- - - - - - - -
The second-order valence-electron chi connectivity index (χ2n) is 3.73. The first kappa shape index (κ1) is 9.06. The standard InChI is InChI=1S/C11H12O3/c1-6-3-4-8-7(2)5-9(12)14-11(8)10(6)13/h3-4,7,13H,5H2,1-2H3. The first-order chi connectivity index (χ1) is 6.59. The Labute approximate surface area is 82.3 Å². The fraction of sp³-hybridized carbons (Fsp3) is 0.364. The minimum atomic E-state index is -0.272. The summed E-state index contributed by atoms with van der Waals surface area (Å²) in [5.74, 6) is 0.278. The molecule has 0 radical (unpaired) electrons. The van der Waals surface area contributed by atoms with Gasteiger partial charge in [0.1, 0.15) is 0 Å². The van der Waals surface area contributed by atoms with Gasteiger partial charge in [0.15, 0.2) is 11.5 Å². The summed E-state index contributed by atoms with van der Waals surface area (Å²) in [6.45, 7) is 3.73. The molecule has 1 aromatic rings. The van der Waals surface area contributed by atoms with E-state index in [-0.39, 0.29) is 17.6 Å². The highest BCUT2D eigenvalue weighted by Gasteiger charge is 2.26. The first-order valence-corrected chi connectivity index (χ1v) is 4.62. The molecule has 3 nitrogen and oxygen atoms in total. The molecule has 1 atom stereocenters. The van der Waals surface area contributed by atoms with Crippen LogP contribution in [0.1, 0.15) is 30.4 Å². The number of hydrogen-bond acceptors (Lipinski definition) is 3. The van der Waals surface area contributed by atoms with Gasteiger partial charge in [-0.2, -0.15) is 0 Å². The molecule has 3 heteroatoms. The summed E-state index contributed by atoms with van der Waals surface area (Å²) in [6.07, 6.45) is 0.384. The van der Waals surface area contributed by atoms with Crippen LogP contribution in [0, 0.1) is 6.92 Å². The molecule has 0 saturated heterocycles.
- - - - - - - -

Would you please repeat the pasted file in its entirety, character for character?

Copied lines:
The second-order valence-electron chi connectivity index (χ2n) is 3.73. The first kappa shape index (κ1) is 9.06. The standard InChI is InChI=1S/C11H12O3/c1-6-3-4-8-7(2)5-9(12)14-11(8)10(6)13/h3-4,7,13H,5H2,1-2H3. The first-order chi connectivity index (χ1) is 6.59. The Labute approximate surface area is 82.3 Å². The fraction of sp³-hybridized carbons (Fsp3) is 0.364. The minimum atomic E-state index is -0.272. The summed E-state index contributed by atoms with van der Waals surface area (Å²) in [5.74, 6) is 0.278. The molecule has 0 radical (unpaired) electrons. The van der Waals surface area contributed by atoms with Gasteiger partial charge in [0.1, 0.15) is 0 Å². The van der Waals surface area contributed by atoms with Gasteiger partial charge in [0.15, 0.2) is 11.5 Å². The summed E-state index contributed by atoms with van der Waals surface area (Å²) in [6.45, 7) is 3.73. The molecule has 1 aromatic rings. The van der Waals surface area contributed by atoms with E-state index in [-0.39, 0.29) is 17.6 Å². The highest BCUT2D eigenvalue weighted by Gasteiger charge is 2.26. The first-order valence-corrected chi connectivity index (χ1v) is 4.62. The molecule has 3 nitrogen and oxygen atoms in total. The molecule has 1 atom stereocenters. The van der Waals surface area contributed by atoms with Crippen LogP contribution in [0.1, 0.15) is 30.4 Å². The number of hydrogen-bond acceptors (Lipinski definition) is 3. The van der Waals surface area contributed by atoms with Gasteiger partial charge in [-0.2, -0.15) is 0 Å². The molecule has 3 heteroatoms. The summed E-state index contributed by atoms with van der Waals surface area (Å²) in [6.07, 6.45) is 0.384. The van der Waals surface area contributed by atoms with Crippen LogP contribution in [0, 0.1) is 6.92 Å². The molecule has 0 saturated heterocycles.